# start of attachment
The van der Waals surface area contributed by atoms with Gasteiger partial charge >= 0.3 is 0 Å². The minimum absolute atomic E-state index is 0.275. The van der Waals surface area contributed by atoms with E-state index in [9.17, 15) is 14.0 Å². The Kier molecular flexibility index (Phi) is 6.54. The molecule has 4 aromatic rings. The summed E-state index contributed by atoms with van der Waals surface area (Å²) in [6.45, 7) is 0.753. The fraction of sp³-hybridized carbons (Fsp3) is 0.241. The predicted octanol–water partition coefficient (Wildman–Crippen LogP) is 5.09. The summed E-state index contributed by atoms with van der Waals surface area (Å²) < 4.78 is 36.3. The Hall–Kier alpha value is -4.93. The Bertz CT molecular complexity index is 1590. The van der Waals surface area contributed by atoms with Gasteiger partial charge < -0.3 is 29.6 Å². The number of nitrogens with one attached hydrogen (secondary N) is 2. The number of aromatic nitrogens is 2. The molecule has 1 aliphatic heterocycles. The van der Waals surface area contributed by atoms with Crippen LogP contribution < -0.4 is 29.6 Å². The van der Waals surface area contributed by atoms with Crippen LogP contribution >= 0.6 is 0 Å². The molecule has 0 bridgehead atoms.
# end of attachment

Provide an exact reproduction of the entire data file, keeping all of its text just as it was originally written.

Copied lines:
The van der Waals surface area contributed by atoms with Gasteiger partial charge >= 0.3 is 0 Å². The minimum absolute atomic E-state index is 0.275. The van der Waals surface area contributed by atoms with E-state index in [9.17, 15) is 14.0 Å². The Kier molecular flexibility index (Phi) is 6.54. The molecule has 4 aromatic rings. The summed E-state index contributed by atoms with van der Waals surface area (Å²) in [6.45, 7) is 0.753. The fraction of sp³-hybridized carbons (Fsp3) is 0.241. The predicted octanol–water partition coefficient (Wildman–Crippen LogP) is 5.09. The summed E-state index contributed by atoms with van der Waals surface area (Å²) < 4.78 is 36.3. The Hall–Kier alpha value is -4.93. The Bertz CT molecular complexity index is 1590. The van der Waals surface area contributed by atoms with Gasteiger partial charge < -0.3 is 29.6 Å². The number of nitrogens with one attached hydrogen (secondary N) is 2. The number of aromatic nitrogens is 2. The molecule has 1 aliphatic heterocycles. The van der Waals surface area contributed by atoms with Crippen LogP contribution < -0.4 is 29.6 Å². The van der Waals surface area contributed by atoms with Crippen LogP contribution >= 0.6 is 0 Å². The molecule has 0 bridgehead atoms.